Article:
Over the last few seasons the San Francisco 49ers have made a habit of turning around the careers of highly-drafted defensive backs that didn't originally live up to their billings coming out of college.
Carlos Rogers and Donte Whitner are the most notable examples after not living up to expectations with Washington and Buffalo - where they were both drafted in the top 10 of their respective drafts. But they became stalwarts on the 49ers' highly-ranked defenses of the last three seasons while showing significant improvement from their tenures with their previous teams.
San Francisco has also made the most of corners taken late or not at all, like Tarell Brown (fifth round) and Tramaine Brock (undrafted).
Of those four, only Brock remains with the team after Whitner and Brown walked in free agency this spring. The 49ers released Rogers and are reaping the benefits of his departed $6.6 million cap figure as of June 1. That extra cap flexibility led to a lucrative extension for Colin Kaepernick
It's fitting, then, in an attempt to replace Rogers and Brown, the 49ers looked towards Chris Cook, a former second-round pick of the Minnesota Vikings who never quite played like a guy worthy of where he was selected. He struggled both on and off the field in Minnesota, dealing with run-ins with the law that bled into a lack of production on Sundays. Ultimately the Vikings elected not to bring him back after transitioning to new coach Mike Zimmer from Leslie Frazier this offseason.
"I feel like change was the biggest thing that I needed," Cook said after Tuesday's OTA session. "It changed my dedication coming to a team like this and seeing how much the coaches care about the players and how much the players care about each other.
"It's really a brotherhood in this locker room and that's a big thing for me."
San Francisco signed Cook to a one-year deal for the veteran minimum this spring after the Vikings elected to let him walk in free agency after four disappointing seasons. In 2013, quarterbacks had a 140.3 rating when targeting him in coverage, including nine touchdown passes and a 71.2 completion percentage, according to Pro Football Focus.
Despite his unique combination of size (6'2", 210 pounds) and speed (reportedly 4.46 in the 40-yard dash), Cook never realized his potential the team saw when it selected him 34th overall in the 2010 draft out of Virginia.
"It's really a brotherhood in this locker room and that's a big thing for me." - Chris Cook
His standing with the Vikings was impacted heavily by his off-the-field troubles. In October of 2011, Cook was arrested on two charges after an alleged altercation with his girlfriend - one for domestic assault and another for intentional attempts to inflict bodily harm on another. He was also accused of brandishing a gun in a separate incident in which he was never found guilty.
In the spring of 2012, Cook was acquitted of those domestic assault charges after being suspended for 10 games to finish off the previous season.
Cook had shown signs of becoming a breakout player in 2011 before his team-issued suspension. And then his 2012 season was derailed by a broken arm allowing him to appear in just 10 games. He also missed four games in 2013 because of injury. In four seasons, Cook made just 34 appearances (29 starts), perhaps preventing him from fully developing as the Vikings would have hoped.
"I'm taking full advantage of my opportunity and I appreciate my opportunity I get to come out and play the game again," said Cook. "I had a rough year last year. I had a rough last four years. I'm just ready to come out and prove that I can do it, you know to help this team any way that I can - coming off the bench or special teams. Whatever it may be."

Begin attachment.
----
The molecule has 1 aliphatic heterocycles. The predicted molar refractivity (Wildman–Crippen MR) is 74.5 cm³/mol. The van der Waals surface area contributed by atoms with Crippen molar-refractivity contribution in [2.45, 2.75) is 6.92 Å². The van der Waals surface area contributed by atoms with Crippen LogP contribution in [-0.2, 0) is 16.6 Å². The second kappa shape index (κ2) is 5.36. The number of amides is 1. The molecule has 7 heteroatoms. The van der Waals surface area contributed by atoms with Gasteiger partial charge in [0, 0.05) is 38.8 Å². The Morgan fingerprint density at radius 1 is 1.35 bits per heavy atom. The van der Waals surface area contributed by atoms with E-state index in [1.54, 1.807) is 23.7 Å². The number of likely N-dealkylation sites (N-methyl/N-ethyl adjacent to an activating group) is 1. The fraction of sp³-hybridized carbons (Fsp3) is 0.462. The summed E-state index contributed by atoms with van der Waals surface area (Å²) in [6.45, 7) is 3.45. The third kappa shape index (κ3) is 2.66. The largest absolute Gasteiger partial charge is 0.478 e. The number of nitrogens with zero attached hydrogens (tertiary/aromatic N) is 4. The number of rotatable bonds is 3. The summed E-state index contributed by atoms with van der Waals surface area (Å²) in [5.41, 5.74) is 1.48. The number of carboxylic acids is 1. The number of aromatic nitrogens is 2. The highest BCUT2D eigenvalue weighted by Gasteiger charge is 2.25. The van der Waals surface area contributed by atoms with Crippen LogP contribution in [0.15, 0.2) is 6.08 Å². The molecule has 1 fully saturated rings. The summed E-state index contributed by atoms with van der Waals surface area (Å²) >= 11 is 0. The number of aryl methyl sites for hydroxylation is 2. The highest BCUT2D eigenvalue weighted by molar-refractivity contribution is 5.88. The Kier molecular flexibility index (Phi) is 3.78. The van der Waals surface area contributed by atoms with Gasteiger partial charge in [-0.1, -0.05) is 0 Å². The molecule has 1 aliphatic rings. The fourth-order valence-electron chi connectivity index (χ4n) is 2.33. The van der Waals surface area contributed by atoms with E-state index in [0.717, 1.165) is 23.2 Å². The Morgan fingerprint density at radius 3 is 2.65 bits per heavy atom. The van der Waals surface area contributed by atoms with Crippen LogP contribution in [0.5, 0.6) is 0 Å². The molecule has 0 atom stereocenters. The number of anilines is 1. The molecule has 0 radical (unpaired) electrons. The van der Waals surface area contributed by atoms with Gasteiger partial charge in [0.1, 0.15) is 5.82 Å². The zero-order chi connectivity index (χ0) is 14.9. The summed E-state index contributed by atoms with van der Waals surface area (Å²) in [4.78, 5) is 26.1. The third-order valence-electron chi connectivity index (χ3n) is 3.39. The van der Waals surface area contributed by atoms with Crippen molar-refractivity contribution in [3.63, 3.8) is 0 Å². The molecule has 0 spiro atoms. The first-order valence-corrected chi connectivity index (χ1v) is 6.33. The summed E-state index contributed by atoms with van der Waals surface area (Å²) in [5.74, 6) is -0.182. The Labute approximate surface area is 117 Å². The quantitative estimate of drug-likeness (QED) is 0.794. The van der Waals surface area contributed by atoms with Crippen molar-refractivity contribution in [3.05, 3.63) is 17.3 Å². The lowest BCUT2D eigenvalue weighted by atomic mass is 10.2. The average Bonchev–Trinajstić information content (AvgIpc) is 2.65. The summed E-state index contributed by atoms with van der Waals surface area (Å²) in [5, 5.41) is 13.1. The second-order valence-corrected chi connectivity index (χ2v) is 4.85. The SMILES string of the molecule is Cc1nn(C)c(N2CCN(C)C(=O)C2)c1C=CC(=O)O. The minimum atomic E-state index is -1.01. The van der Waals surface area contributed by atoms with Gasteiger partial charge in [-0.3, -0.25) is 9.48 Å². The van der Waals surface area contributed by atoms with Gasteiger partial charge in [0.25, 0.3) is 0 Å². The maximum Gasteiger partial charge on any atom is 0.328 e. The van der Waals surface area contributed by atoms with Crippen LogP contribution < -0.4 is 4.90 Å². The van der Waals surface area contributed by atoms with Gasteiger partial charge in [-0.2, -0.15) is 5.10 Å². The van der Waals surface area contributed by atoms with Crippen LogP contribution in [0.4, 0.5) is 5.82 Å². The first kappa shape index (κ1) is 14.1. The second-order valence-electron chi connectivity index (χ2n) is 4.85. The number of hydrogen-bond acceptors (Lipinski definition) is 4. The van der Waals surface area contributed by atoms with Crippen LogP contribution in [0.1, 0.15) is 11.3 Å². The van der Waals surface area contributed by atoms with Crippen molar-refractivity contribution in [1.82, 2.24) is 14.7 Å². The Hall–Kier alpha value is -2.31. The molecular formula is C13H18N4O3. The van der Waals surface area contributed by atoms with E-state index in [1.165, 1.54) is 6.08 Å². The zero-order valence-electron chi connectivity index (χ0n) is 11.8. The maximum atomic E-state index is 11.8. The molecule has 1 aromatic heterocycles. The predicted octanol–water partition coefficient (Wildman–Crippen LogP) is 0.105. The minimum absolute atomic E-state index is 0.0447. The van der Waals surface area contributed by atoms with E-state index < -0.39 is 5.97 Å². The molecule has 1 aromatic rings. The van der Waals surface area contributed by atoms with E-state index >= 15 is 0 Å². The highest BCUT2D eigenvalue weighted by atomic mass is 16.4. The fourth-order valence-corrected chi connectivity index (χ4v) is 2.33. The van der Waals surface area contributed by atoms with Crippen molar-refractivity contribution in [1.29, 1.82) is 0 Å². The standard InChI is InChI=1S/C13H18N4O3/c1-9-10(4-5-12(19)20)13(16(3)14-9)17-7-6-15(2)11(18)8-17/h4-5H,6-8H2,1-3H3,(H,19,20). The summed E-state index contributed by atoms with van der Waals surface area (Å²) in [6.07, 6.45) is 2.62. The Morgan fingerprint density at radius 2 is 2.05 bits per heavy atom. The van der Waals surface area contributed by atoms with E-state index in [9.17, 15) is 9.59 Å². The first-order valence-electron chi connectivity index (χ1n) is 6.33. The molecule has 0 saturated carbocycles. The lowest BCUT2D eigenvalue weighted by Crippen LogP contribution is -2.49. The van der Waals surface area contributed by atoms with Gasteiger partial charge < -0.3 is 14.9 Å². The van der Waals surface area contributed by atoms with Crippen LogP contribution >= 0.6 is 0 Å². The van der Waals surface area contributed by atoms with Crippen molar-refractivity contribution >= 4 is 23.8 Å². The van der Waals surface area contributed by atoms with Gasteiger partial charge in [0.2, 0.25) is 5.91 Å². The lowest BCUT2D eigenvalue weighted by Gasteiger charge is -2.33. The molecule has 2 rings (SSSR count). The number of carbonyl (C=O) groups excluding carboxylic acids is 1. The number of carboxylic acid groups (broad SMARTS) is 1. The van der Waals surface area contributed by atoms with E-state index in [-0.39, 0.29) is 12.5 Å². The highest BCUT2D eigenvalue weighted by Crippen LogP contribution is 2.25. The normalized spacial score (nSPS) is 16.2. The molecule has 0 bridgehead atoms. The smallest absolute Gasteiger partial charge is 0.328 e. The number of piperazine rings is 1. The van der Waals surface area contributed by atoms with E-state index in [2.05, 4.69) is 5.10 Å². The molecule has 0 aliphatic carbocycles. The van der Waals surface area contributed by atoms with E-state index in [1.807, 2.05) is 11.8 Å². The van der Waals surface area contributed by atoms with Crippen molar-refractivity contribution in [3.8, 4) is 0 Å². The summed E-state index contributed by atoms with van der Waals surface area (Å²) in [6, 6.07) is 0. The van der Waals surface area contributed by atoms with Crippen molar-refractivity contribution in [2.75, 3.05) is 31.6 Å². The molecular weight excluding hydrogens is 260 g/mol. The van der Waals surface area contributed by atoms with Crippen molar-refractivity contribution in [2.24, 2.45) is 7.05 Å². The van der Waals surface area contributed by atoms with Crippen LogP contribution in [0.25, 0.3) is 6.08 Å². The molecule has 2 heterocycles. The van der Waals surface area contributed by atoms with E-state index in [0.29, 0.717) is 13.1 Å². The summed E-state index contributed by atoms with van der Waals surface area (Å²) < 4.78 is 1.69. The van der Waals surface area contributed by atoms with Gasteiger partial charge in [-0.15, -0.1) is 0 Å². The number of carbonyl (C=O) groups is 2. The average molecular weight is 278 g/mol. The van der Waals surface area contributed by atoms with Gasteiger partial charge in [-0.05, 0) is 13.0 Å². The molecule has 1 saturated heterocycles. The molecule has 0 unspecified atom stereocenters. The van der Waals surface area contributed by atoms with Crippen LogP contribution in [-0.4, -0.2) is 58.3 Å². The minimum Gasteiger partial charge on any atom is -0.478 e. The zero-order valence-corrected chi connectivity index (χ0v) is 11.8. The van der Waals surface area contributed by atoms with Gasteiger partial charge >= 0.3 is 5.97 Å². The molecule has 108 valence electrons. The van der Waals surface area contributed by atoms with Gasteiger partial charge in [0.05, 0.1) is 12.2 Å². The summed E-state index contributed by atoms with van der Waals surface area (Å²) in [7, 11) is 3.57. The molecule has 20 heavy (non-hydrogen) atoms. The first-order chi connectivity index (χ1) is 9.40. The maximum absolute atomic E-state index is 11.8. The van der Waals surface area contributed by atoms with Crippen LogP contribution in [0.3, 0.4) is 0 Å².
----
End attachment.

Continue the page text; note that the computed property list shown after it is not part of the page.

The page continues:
The 49ers are no strangers to off-the-field troubles. The situations surrounding Aldon Smith, Chris Culliver and Kaepernick have been well documented - although it's looking less and less like anything will come of the investigation surrounding Kaepernick in Miami.
And it's become clear: if a player can help the team between the lines, the front office and coaching staff are willing to take on that player's baggage. Part of that is due to the veteran leadership in the locker room, or the "brotherhood" Cook referred to.
If OTAs are any indication, it appears Cook has thrived in the early going with his new team. He's gotten the majority of his reps with the starting unit while Culliver works in slowly after sustaining an ACL tear last summer that cost him all of 2013. Culliver remains the favorite to start opposite Brock, but Cook will stay in the fold during training camp.
It's unusual for newcomers to jump returning players on the depth chart, but that's exactly what Cook has done by playing over Eric Wright in the early stages.
Wearing Rogers' old No. 22, Cook noted his affinity for his new position coach Ed Donatell, who has given Cook a lot of one-on-one time since joining the 49ers.
"Coach Ed really cares about his players. He takes every opportunity he can get to help us get better, whether it be one-on-one time, film study. He makes cut ups for us. He just dragged me out there after this to work on deep ball stuff just to tighten that part of my game up," Cook said.
With his physical traits, Cook embodies the new rage in the NFL made en vogue by the Seattle's big, athletic cornerbacks. And by drafting Dontae Johnson (also 6'2") in the fourth round in last month's draft, San Francisco is catching on.
Cook said he expects to be used in press coverage frequently, much like the Seahawks will continue to do with Richard Sherman and Byron Maxwell. But with limited contact allowed in OTAs, there's only so much they can do to work on pressing receivers.
"I've been watching my old press tapes," said Cook. "Me and T-Brock…the other corners and I will go out there and press each other and work on our steps. That's going to be a big part of our game too."
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